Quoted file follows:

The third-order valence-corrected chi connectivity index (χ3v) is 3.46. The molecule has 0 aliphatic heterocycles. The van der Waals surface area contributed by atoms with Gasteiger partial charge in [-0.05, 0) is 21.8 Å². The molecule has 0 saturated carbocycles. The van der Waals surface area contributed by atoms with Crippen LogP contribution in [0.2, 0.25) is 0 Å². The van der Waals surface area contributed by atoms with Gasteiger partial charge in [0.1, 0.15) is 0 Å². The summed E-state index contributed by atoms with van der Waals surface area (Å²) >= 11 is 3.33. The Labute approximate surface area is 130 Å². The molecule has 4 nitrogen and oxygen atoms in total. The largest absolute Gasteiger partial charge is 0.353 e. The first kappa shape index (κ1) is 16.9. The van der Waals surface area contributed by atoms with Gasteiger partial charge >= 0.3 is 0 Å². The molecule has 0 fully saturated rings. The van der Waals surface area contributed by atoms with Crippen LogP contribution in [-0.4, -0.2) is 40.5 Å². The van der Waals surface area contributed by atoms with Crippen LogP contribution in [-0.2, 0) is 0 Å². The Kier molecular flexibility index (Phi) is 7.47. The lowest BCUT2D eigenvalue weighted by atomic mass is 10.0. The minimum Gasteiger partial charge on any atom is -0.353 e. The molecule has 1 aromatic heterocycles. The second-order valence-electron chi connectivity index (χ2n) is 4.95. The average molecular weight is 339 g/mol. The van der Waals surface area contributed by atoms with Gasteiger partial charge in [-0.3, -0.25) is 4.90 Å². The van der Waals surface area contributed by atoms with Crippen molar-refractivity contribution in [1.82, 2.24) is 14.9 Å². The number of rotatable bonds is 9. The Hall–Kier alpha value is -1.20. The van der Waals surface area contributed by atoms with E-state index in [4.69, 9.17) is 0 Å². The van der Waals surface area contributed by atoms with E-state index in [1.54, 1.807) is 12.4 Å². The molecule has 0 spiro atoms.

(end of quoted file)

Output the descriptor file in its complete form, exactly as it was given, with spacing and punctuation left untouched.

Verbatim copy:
The third-order valence-corrected chi connectivity index (χ3v) is 3.46. The molecule has 0 aliphatic heterocycles. The van der Waals surface area contributed by atoms with Gasteiger partial charge in [-0.05, 0) is 21.8 Å². The molecule has 0 saturated carbocycles. The van der Waals surface area contributed by atoms with Crippen LogP contribution in [0.2, 0.25) is 0 Å². The van der Waals surface area contributed by atoms with Gasteiger partial charge in [0.1, 0.15) is 0 Å². The summed E-state index contributed by atoms with van der Waals surface area (Å²) >= 11 is 3.33. The Labute approximate surface area is 130 Å². The molecule has 4 nitrogen and oxygen atoms in total. The largest absolute Gasteiger partial charge is 0.353 e. The first kappa shape index (κ1) is 16.9. The van der Waals surface area contributed by atoms with Gasteiger partial charge >= 0.3 is 0 Å². The molecule has 0 fully saturated rings. The van der Waals surface area contributed by atoms with Crippen LogP contribution in [-0.4, -0.2) is 40.5 Å². The van der Waals surface area contributed by atoms with Crippen LogP contribution in [-0.2, 0) is 0 Å². The Kier molecular flexibility index (Phi) is 7.47. The lowest BCUT2D eigenvalue weighted by atomic mass is 10.0. The minimum Gasteiger partial charge on any atom is -0.353 e. The molecule has 1 aromatic heterocycles. The second-order valence-electron chi connectivity index (χ2n) is 4.95. The average molecular weight is 339 g/mol. The van der Waals surface area contributed by atoms with Gasteiger partial charge in [-0.3, -0.25) is 4.90 Å². The van der Waals surface area contributed by atoms with Crippen molar-refractivity contribution in [1.82, 2.24) is 14.9 Å². The number of rotatable bonds is 9. The Hall–Kier alpha value is -1.20. The van der Waals surface area contributed by atoms with E-state index in [4.69, 9.17) is 0 Å². The van der Waals surface area contributed by atoms with E-state index in [1.54, 1.807) is 12.4 Å². The molecule has 0 spiro atoms.